Pale Eelpout, Lycodes
Pale eelpout, Lycodes pallidus.
The pale eelpout has a moderately elongate body with a relatively long tail.
Comprising more than half the length of the fish, the tail is used as a characteristic
for identification. The pale eelpout is differentiated from other long-tailed
eelpouts by its double lateral line, and by its lack of scales on the belly.
The dorsal fin is of a uniform width down the length of the body where it becomes
continuous with the caudal fin, as does the anal fin. The pectoral fins are
slightly rounded and large, while the pelvic fins are small and tucked underneath
the body. The tail of this eelpout tapers uniformly from the base of the dorsal
fin to form a tip. Normally growing to a length of 20 cm, this fish is average
sized for the genus. Its body is usually a uniform brown, but is somewhat darker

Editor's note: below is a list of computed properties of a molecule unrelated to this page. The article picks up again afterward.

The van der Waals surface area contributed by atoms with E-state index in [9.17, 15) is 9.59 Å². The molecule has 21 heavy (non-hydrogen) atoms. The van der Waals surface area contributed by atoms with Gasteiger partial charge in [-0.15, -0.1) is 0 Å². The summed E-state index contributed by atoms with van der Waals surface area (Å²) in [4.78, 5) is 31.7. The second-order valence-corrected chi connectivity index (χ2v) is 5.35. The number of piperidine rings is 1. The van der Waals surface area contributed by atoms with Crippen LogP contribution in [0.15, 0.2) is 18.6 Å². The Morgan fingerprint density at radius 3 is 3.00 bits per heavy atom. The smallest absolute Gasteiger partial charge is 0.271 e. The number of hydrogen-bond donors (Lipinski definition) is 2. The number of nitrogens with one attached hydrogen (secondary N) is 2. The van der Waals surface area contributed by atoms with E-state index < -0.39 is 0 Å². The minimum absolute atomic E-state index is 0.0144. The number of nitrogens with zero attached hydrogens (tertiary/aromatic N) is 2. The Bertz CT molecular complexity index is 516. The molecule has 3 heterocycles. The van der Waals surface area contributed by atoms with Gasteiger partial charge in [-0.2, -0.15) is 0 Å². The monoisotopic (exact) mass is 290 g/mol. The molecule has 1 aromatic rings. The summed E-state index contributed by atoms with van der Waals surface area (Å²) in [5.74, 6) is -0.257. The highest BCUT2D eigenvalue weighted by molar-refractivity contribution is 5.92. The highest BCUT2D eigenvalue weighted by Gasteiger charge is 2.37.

on the belly. Juveniles have distinct dark bands running vertically from the
top of the dorsal fin to the belly.
The pale eelpout is an Arctic species that occurs in the Arctic Ocean, off the east coast of Greenland, north of Iceland, off Spitzbergen, and in the Kara Sea. Recent research has determined that the pale eelpout prefers muddy bottoms where it burrows into the substrate in search of food polychaetes, small clams, and crustaceans. How and where it spawns is unknown, but ripe females have been caught during September in the Kara Sea. Little else is known about this species.